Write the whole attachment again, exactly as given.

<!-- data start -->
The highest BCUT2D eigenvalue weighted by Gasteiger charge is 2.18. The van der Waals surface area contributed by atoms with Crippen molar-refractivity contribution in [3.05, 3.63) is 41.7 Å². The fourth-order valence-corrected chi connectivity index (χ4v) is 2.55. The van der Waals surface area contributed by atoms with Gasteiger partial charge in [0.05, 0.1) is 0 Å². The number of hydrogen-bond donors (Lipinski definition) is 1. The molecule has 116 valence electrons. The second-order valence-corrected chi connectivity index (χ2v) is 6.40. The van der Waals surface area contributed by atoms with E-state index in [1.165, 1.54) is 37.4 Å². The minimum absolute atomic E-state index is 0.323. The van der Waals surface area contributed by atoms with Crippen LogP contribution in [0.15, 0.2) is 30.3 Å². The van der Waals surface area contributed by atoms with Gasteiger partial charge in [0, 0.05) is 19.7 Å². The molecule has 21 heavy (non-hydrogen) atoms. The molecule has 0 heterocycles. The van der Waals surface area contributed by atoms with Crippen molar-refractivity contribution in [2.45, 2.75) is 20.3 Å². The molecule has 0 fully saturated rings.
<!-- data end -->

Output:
The highest BCUT2D eigenvalue weighted by Gasteiger charge is 2.18. The van der Waals surface area contributed by atoms with Crippen molar-refractivity contribution in [3.05, 3.63) is 41.7 Å². The fourth-order valence-corrected chi connectivity index (χ4v) is 2.55. The van der Waals surface area contributed by atoms with Gasteiger partial charge in [0.05, 0.1) is 0 Å². The number of hydrogen-bond donors (Lipinski definition) is 1. The molecule has 116 valence electrons. The second-order valence-corrected chi connectivity index (χ2v) is 6.40. The van der Waals surface area contributed by atoms with E-state index in [1.165, 1.54) is 37.4 Å². The minimum absolute atomic E-state index is 0.323. The van der Waals surface area contributed by atoms with Crippen LogP contribution in [0.15, 0.2) is 30.3 Å². The van der Waals surface area contributed by atoms with Gasteiger partial charge in [0, 0.05) is 19.7 Å². The molecule has 21 heavy (non-hydrogen) atoms. The molecule has 0 heterocycles. The van der Waals surface area contributed by atoms with Crippen molar-refractivity contribution in [2.45, 2.75) is 20.3 Å². The molecule has 0 fully saturated rings.